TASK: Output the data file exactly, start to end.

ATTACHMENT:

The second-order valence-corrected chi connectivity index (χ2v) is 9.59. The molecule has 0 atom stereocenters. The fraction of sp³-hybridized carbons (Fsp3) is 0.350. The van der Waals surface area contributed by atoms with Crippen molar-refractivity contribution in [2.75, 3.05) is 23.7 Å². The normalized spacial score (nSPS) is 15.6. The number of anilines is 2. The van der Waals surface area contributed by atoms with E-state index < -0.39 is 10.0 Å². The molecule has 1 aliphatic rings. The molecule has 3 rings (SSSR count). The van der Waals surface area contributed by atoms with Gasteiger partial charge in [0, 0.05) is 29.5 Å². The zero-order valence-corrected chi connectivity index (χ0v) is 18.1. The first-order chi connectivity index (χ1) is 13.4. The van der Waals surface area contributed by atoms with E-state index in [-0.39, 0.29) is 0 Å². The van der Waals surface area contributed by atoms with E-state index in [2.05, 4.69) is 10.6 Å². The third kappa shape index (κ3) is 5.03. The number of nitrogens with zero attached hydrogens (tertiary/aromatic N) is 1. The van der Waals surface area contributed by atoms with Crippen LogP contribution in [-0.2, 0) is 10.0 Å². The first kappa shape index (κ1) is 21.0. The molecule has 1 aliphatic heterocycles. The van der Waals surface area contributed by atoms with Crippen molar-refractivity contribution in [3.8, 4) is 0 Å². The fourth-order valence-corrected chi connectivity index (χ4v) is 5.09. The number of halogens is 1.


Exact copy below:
The second-order valence-corrected chi connectivity index (χ2v) is 9.59. The molecule has 0 atom stereocenters. The fraction of sp³-hybridized carbons (Fsp3) is 0.350. The van der Waals surface area contributed by atoms with Crippen molar-refractivity contribution in [2.75, 3.05) is 23.7 Å². The normalized spacial score (nSPS) is 15.6. The number of anilines is 2. The van der Waals surface area contributed by atoms with E-state index < -0.39 is 10.0 Å². The molecule has 1 aliphatic rings. The molecule has 3 rings (SSSR count). The van der Waals surface area contributed by atoms with Gasteiger partial charge in [0, 0.05) is 29.5 Å². The zero-order valence-corrected chi connectivity index (χ0v) is 18.1. The first-order chi connectivity index (χ1) is 13.4. The van der Waals surface area contributed by atoms with E-state index in [-0.39, 0.29) is 0 Å². The van der Waals surface area contributed by atoms with E-state index in [2.05, 4.69) is 10.6 Å². The third kappa shape index (κ3) is 5.03. The number of nitrogens with zero attached hydrogens (tertiary/aromatic N) is 1. The van der Waals surface area contributed by atoms with Crippen LogP contribution in [-0.2, 0) is 10.0 Å². The first kappa shape index (κ1) is 21.0. The molecule has 1 aliphatic heterocycles. The van der Waals surface area contributed by atoms with Crippen molar-refractivity contribution in [3.8, 4) is 0 Å². The fourth-order valence-corrected chi connectivity index (χ4v) is 5.09. The number of halogens is 1.